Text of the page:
Sure was nice to get out on the water for our spring float tubing days. Blue skies, warm breezes, and returning wildlife created some great conditions. We strapped on the flippers, buckled-up the life jackets, and stepped into the tubes and some wonderful lake environments.
The first day out we started bright and early to beat what we expected would be other Saturday enthusiasts and got down to work. Four pairs of red-necked grebes hooted and tooted right beside us as they started their mating rituals. They sure were fun to watch.
But, it was the fish that we were interested in, and the first hook up of the day occurred with a brown woolly bugger and a fifteen inch rainbow as we trolled along on our way to one of the good spots on the lake. As we spread out to fish towards the bank, another nice fish took the same fly.
In the lakes in the spring, we mostly use bead-head lake leeches, gold ribbed hares-ear nymphs, and olive or brown woolly buggers. All of them were producing fish from several cruising pods of fish that we could actually see from where we had positioned the tubes. An occasional fly caught in the bushes made for some tense moments as we tried to extract it without spooking the fish.
It wasn't long before the fish of the day appeared. It turned out to be a twenty-two-inch female that grabbed a black bead-head lake leech. During seven spectacular jumps, the fish did its best to escape, but finally, after a slow and persistent effort, she finally came to the net for a picture. We all hoped for more of that caliber of fish, but that didn't happen.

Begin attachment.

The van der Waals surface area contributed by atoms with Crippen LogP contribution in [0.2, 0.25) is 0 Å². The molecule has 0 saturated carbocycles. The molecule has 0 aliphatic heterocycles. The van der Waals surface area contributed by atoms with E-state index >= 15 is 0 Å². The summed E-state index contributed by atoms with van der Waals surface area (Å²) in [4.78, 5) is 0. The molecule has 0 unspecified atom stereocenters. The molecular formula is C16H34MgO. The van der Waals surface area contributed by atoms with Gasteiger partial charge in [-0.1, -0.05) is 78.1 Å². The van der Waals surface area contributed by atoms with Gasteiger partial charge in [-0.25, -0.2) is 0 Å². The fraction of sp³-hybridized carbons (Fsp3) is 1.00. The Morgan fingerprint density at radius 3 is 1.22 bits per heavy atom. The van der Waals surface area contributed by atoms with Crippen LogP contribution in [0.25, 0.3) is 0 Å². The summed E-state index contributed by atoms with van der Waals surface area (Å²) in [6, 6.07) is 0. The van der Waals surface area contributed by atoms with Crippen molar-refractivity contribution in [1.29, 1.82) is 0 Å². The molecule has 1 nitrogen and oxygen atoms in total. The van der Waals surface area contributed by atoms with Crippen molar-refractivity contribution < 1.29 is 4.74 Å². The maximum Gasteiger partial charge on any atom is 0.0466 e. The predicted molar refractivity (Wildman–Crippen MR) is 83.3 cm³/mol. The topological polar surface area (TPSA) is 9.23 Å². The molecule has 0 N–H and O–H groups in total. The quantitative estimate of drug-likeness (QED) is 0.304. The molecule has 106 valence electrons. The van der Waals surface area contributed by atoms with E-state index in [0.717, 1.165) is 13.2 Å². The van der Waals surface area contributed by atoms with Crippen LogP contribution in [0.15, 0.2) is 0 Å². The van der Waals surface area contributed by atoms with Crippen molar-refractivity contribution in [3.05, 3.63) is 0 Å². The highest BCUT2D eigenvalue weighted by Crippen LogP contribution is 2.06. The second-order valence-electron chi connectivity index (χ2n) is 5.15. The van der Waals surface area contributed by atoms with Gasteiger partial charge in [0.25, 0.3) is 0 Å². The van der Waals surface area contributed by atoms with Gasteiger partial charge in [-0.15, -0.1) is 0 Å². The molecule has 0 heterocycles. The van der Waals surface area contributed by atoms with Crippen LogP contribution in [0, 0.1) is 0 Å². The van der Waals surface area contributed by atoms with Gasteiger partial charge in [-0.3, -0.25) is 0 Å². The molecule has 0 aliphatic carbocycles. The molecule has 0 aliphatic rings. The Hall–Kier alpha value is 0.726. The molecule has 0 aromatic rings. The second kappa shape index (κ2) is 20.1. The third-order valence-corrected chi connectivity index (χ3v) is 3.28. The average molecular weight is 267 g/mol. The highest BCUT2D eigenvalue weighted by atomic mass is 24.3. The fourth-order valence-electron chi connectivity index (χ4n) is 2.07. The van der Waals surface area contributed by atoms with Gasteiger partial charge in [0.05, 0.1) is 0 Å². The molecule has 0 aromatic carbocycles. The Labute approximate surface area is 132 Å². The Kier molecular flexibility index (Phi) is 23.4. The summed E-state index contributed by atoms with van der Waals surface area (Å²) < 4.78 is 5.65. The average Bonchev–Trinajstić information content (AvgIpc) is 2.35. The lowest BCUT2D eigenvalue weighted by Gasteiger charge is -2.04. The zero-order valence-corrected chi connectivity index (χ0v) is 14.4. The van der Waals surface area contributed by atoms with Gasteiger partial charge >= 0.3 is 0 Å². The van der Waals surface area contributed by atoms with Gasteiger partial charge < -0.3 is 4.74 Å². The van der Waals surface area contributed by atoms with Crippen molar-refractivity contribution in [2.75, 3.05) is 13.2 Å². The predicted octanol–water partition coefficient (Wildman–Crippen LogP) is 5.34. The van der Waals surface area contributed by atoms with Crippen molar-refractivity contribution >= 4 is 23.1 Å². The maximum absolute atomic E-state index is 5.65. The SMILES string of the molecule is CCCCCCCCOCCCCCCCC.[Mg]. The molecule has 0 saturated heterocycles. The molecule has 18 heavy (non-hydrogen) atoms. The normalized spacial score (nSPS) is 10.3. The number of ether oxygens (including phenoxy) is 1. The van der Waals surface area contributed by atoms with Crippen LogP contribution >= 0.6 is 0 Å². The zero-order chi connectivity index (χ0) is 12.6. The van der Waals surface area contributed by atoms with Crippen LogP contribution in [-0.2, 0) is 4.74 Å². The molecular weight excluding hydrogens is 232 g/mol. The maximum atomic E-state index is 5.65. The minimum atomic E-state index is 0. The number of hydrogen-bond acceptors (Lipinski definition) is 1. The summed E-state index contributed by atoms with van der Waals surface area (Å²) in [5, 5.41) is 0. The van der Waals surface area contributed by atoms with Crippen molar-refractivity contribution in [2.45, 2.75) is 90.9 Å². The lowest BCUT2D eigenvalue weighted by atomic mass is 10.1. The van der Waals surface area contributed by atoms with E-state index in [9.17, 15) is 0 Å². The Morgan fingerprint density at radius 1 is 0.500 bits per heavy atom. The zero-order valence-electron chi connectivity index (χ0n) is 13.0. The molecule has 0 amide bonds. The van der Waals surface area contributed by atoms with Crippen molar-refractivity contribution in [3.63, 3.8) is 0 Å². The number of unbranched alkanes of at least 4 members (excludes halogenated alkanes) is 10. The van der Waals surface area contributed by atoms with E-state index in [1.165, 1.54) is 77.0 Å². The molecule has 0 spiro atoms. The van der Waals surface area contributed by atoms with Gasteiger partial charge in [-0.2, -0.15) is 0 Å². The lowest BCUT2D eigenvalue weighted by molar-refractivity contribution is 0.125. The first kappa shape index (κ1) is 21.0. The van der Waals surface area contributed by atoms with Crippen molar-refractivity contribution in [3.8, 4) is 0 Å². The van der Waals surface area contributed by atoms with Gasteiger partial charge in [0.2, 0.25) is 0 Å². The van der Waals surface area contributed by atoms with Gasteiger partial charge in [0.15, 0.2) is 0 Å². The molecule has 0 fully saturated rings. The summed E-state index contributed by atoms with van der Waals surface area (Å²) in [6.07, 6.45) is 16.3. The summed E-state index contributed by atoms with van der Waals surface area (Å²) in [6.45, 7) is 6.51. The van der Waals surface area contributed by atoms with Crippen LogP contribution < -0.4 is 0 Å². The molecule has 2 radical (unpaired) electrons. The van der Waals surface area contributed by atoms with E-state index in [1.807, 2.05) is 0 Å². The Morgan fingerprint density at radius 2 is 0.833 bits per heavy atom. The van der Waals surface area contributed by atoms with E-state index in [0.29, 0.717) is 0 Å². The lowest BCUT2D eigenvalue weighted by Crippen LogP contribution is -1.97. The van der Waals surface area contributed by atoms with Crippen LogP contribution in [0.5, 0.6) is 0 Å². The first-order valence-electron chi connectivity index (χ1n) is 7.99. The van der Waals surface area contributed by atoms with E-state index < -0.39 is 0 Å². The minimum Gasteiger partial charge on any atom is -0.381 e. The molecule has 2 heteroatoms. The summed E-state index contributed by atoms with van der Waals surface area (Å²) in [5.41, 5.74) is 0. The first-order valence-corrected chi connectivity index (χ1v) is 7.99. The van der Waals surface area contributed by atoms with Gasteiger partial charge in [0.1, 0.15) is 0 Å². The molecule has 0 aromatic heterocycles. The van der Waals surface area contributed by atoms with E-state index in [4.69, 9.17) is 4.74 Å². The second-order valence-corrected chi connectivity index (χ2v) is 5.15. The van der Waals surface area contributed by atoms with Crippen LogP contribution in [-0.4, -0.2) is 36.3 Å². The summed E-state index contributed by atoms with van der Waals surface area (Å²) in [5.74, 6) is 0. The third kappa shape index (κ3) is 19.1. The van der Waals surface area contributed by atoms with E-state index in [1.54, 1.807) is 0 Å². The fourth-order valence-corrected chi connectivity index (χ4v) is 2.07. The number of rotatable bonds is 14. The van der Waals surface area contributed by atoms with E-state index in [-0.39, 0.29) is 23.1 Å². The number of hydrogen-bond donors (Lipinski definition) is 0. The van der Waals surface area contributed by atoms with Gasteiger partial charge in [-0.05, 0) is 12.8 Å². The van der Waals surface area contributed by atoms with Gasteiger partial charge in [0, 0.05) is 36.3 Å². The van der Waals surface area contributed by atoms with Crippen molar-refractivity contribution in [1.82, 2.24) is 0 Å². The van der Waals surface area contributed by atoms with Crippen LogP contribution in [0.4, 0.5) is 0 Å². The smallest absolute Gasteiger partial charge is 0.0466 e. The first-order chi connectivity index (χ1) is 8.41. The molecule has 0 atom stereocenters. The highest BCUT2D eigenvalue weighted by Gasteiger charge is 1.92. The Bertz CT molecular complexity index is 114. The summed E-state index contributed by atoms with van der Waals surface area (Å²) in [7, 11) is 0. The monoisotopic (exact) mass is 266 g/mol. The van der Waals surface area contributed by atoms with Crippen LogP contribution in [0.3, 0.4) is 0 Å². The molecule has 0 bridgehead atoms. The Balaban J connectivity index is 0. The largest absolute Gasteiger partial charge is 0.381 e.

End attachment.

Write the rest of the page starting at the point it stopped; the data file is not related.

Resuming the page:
On a different day, the tubers found that because the fish were right up against the bank, they had to get their fly under lots of over-hanging branches and bushed and in between lots of woody debris underneath. It was quite a challenge. We ended up paddling to the bank a couple of times to break off some of the branches to open up a space to cast into, and that worked very well.
Right behind us on the lake a pair of gorgeous, black and white loons kept track of our fish and our fishing. Their curiosity about the tubes is always fun to see and their hoots and chirps wonderful to hear. I love to have them swimming around us.
One of my favorite lakes was disappointing this year. The water was still very, very cold when we got there and the few fish that we saw were pretty sluggish. We had to settle for a great view of Denali, the tallest Mountain in North America, and some wildlife watching.
As we paddled along in one area, we could see several fish swimming back and forth along a shallow area. We beached the tubes, took off our flippers, and tried to stalk them from the bank. It wasn't long, however, before they moved back into deeper water and left us fishless.
As we were getting out of the lake on the last day, a pair of over-twenty-inch fish appeared right at the bank in front of us and proceeded to swirl around each other as they prepared to enact the spring spawning ritual. Rainbows in land-locked lakes attempt to spawn, but any eggs the female might lay or the male fertilize die because they need the oxygen from moving water to survive. Still, it was fascinating to see them and dream of catching them another time.